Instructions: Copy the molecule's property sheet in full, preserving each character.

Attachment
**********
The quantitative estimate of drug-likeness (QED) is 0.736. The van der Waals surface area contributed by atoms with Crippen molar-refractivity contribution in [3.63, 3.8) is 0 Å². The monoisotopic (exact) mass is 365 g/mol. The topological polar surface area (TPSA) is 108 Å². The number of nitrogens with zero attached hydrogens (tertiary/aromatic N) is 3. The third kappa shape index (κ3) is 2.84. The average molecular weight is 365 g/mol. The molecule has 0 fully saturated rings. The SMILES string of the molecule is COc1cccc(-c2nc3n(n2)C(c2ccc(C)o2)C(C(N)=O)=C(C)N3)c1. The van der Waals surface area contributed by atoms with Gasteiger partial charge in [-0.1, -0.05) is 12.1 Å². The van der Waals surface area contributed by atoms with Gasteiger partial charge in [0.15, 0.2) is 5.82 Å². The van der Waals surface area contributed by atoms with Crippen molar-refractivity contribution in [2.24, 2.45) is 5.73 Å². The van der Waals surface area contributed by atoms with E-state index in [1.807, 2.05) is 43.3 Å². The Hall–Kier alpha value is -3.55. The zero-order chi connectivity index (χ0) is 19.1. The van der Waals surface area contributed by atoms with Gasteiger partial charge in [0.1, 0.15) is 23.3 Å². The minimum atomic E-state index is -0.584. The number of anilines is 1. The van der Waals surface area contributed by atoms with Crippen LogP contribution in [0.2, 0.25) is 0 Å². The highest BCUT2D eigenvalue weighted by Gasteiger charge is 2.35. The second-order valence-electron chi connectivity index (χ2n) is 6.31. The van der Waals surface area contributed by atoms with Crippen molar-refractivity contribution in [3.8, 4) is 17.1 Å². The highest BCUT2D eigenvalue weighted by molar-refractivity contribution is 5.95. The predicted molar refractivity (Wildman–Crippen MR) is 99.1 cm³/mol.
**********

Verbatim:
The quantitative estimate of drug-likeness (QED) is 0.736. The van der Waals surface area contributed by atoms with Crippen molar-refractivity contribution in [3.63, 3.8) is 0 Å². The monoisotopic (exact) mass is 365 g/mol. The topological polar surface area (TPSA) is 108 Å². The number of nitrogens with zero attached hydrogens (tertiary/aromatic N) is 3. The third kappa shape index (κ3) is 2.84. The average molecular weight is 365 g/mol. The molecule has 0 fully saturated rings. The SMILES string of the molecule is COc1cccc(-c2nc3n(n2)C(c2ccc(C)o2)C(C(N)=O)=C(C)N3)c1. The van der Waals surface area contributed by atoms with Gasteiger partial charge in [-0.1, -0.05) is 12.1 Å². The van der Waals surface area contributed by atoms with Gasteiger partial charge in [0.15, 0.2) is 5.82 Å². The van der Waals surface area contributed by atoms with Crippen molar-refractivity contribution in [2.24, 2.45) is 5.73 Å². The van der Waals surface area contributed by atoms with E-state index in [1.807, 2.05) is 43.3 Å². The Hall–Kier alpha value is -3.55. The zero-order chi connectivity index (χ0) is 19.1. The van der Waals surface area contributed by atoms with Gasteiger partial charge in [0.1, 0.15) is 23.3 Å². The minimum atomic E-state index is -0.584. The number of anilines is 1. The van der Waals surface area contributed by atoms with Crippen LogP contribution in [0.2, 0.25) is 0 Å². The highest BCUT2D eigenvalue weighted by Gasteiger charge is 2.35. The second-order valence-electron chi connectivity index (χ2n) is 6.31. The van der Waals surface area contributed by atoms with Crippen molar-refractivity contribution in [3.8, 4) is 17.1 Å². The highest BCUT2D eigenvalue weighted by molar-refractivity contribution is 5.95. The predicted molar refractivity (Wildman–Crippen MR) is 99.1 cm³/mol.